Positioning your canvas

CemDK edited this page Jun 17, 2018 · 15 revisions

By default, your p5 sketch’s canvas is added to the end of the web page it’s in, and no styling is applied to it.

However, it’s possible to position and style it any way you want with a bit of HTML and CSS.

Let's start with a simple sketch:

<html>
  <head>
    <title>My Sketch</title>
    <script src="http://cdnjs.cloudflare.com/ajax/libs/p5.js/0.5.6/p5.js"></script>
    <script src="sketch.js"></script>
  </head>
  <body>
  </body>
</html>
// sketch.js

function setup() {
  createCanvas(100, 100);
  background(255, 0, 200);
}

This will display a 100×100 pink square at the top-left of your browser window.

Making the canvas fill the window

The canvas can be made to automatically fill the window by using the built-in variables windowWidth and windowHeight:

function setup() {
  createCanvas(windowWidth, windowHeight);
  background(255, 0, 200);
}

If you want the canvas to automatically resize to fill the window whenever the window is resized, you can define the windowResized function in your sketch:

function setup() {
  createCanvas(windowWidth, windowHeight);
  background(255, 0, 200);
}

function windowResized() {
  resizeCanvas(windowWidth, windowHeight);
}

You may notice that even though the canvas is exactly the same size as the window in this case, scrollbars may appear. This is default behavior of some browsers. To avoid this, you can set the style property display:block for the canvas element. Something like this:

function setup() {
  var cnv = createCanvas(windowWidth, windowHeight);
  cnv.style('display', 'block');
  background(255, 0, 200);
}

Centering the sketch on the page with CSS

We can add a stylesheet that uses flexible box layout to vertically and horizontally center our sketch on the page:

<html>
  <head>
    <title>My Sketch</title>

    <!-- Link to our stylesheet! -->
    <link rel="stylesheet" href="style.css">

    <script src="http://cdnjs.cloudflare.com/ajax/libs/p5.js/0.5.6/p5.js"></script>
    <script src="sketch.js"></script>
  </head>
  <body>
  </body>
</html>
/* style.css */

html, body {
  height: 100%;
}

body {
  margin: 0;
  display: flex;

  /* This centers our sketch horizontally. */
  justify-content: center;

  /* This centers our sketch vertically. */
  align-items: center;
}

Note that at the time of this writing, flexible box layout (or “flexbox”, as it’s often called) is a relatively new feature in CSS. As such, the above CSS will work on the latest browsers, but older browsers may not position it accurately. To fully support older browsers, you may want to use vendor prefixing in your CSS.

Centering the sketch on the page with JS

One advantage of the CSS approach is that it doesn’t require modifying your sketch at all. However, the fact that supporting older browsers requires vendor prefixing makes the solution a bit less elegant. It’s also not straightforward to tweak: positioning your canvas 12 pixels from the bottom-right of the page, for example, would require learning more about CSS, which can be daunting for newcomers.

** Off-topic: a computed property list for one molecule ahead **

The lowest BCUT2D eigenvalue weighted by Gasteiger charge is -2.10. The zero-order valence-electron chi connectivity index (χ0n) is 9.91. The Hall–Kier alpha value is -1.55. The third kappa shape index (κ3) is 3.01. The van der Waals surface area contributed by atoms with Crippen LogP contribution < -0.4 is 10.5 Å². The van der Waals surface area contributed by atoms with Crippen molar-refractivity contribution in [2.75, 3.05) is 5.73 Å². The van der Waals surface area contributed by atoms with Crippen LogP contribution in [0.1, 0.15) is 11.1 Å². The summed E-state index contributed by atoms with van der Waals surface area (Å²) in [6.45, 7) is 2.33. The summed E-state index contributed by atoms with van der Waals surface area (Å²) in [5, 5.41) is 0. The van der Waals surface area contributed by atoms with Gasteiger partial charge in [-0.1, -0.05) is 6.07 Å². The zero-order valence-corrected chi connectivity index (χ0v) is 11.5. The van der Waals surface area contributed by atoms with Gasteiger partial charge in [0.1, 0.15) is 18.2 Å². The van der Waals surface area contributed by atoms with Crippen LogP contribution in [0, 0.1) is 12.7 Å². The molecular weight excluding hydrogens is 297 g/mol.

With the web, though, there’s almost always more than one way to get something done, and that’s the case here as well. We can actually reposition our canvas using pure JavaScript and a bit of math. For this we’ll need the p5.dom library. You will need to add a link to it in the head of your HTML file.

```html
<html>
  <head>
    <title>My Sketch</title>
    <script src="http://cdnjs.cloudflare.com/ajax/libs/p5.js/0.5.6/p5.js"></script>
    <script src="http://cdnjs.cloudflare.com/ajax/libs/p5.js/0.5.6/addons/p5.dom.js"></script>
    <script src="sketch.js"></script>
  </head>
  <body>
  </body>
</html>

Then the p5.js code looks like this:

// sketch.js

function setup() {
  var cnv = createCanvas(100, 100);
  var x = (windowWidth - width) / 2;
  var y = (windowHeight - height) / 2;
  cnv.position(x, y);
  background(255, 0, 200);
}

However, you might notice that, unlike the CSS-based solution, resizing your browser window (or changing the orientation of your mobile device) doesn’t re-center your sketch. We can solve this by reusing the canvas-centering logic in a windowResized() function:

// sketch.js

var cnv;

function centerCanvas() {
  var x = (windowWidth - width) / 2;
  var y = (windowHeight - height) / 2;
  cnv.position(x, y);
}

function setup() {
  cnv = createCanvas(100, 100);
  centerCanvas();
  background(255, 0, 200);
}

function windowResized() {
  centerCanvas();
}

As you can see, there’s trade-offs here: what was once a very simple sketch is now a bit more complex. So feel free to try both the CSS and JS solutions and use whichever you’re most comfortable with.

Relocating the canvas

Alternatively, you may want to position your canvas in the midst of other information on your page. This can be done by using p5’s p5.Element.parent() function to move our sketch inside an existing HTML element on our page, rather than leaving it at the very end of the page:

<html>
  <head>
    <title>My Sketch</title>
    <script src="http://cdnjs.cloudflare.com/ajax/libs/p5.js/0.5.6/p5.js"></script>
    <script src="sketch.js"></script>
  </head>
  <body>
    <p>Here is my sketch:</p>
    <div id="sketch-holder">
      <!-- Our sketch will go here! -->
    </div>
    <p>Pretty cool, eh?</p>
  </body>
</html>
// sketch.js

function setup() {
  var canvas = createCanvas(100, 100);
 
  // Move the canvas so it’s inside our <div id="sketch-holder">.
  canvas.parent('sketch-holder');

  background(255, 0, 200);
}
You can’t perform that action at this time.
You signed in with another tab or window. Reload to refresh your session. You signed out in another tab or window. Reload to refresh your session.
Press h to open a hovercard with more details.